We've provided nearly $1 billion to 238 wood-to-energy projects, which generate renewable fuels while also advancing our forest restoration goals. Working together, we are accelerating the development of advanced biofuels for a wide range of applications—from filling our tanks at the pump to fueling commercial aircraft to powering our military.

We've also invested more than $610 million in research by USDA scientists and partners at land-grant universities like Michigan State University to develop innovative climate solutions and tools that can be applied on the farm and in the forest. Our network of regional Climate Hubs, established last year and located all across the country, help to disseminate these tools and other information tailored to region-specific conditions.

One of our Hub locations is in Houghton, here in northern Michigan. It assists natural resource managers, woodland owners, and others to integrate climate change information into planning, decision making, and management activities.

Producers themselves have taken the lead in implementing cutting edge conservation and stewardship practices on their operations. Myron Ortner, from Tuscola County, Michigan, has partnered with Michigan State University and the non-profit Delta Institute to reduce nitrogen fertilizer use by 15 percent on 40 acres of his corn and soybean farm. Myron wanted to join us today, but needed to stay home due to a family illness.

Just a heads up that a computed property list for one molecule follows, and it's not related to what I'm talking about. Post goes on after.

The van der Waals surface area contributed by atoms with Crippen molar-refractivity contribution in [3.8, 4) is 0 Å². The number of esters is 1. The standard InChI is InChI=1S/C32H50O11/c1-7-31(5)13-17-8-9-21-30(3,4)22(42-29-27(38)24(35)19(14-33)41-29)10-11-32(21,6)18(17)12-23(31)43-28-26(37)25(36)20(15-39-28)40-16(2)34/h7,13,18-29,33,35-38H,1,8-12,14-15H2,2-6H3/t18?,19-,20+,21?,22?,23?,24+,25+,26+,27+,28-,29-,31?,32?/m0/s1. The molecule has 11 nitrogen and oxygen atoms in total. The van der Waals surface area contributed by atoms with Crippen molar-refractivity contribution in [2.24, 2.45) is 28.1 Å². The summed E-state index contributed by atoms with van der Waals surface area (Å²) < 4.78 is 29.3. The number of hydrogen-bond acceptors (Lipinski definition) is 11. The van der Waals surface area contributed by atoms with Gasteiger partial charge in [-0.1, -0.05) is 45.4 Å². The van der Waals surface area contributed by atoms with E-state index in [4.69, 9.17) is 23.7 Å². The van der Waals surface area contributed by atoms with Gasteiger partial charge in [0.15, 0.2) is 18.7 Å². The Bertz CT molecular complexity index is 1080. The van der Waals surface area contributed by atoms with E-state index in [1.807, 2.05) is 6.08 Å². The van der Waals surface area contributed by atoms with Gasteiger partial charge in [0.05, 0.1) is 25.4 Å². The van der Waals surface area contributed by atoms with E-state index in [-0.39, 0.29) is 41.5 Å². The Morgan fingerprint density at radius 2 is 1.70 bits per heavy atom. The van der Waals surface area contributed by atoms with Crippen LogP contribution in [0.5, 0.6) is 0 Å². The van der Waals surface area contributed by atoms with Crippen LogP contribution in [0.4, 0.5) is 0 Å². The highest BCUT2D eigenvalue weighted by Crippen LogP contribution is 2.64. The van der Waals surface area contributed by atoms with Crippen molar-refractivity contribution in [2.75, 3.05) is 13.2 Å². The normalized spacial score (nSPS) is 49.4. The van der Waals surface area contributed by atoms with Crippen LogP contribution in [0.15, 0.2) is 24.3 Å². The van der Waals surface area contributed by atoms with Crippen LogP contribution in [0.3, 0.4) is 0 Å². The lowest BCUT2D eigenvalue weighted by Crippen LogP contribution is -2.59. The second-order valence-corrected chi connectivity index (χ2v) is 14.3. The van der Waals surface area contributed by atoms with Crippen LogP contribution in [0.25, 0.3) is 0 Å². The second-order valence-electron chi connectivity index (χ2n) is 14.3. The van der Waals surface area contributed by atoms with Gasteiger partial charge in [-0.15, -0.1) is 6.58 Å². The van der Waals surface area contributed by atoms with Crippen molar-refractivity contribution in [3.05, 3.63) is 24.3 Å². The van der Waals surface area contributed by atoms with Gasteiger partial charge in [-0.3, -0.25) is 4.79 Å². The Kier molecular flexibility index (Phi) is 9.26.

Still, I wanted to mention how his farm could serve as a model for a new kind of nutrient management program throughout the Corn Belt—one that brings farmers, research institutions, non-profits, government and business together to make climate solutions work.

The Delta Institute was able to support Myron thanks to USDA's Conservation Innovation Grants program, which through carbon credit protocols allows farmers and ranchers to benefit financially from the implementation of carbon-friendly practices on their operations.

Farmers, ranchers and forest land owners and managers are in the climate solutions business.

From producing biofuels and installing renewable energy systems on their operations, to conducting climate research and innovation, to implementing the latest conservation techniques, they have driven the development of many of the most critical components in the fight against climate change.

They are doing their part and USDA is right there with them.

Thus far, agriculture has been able to adapt to the impacts of climate change, and USDA has been there to buffer and protect producers from weather-related risks through programs like disaster assistance when truly severe weather strikes.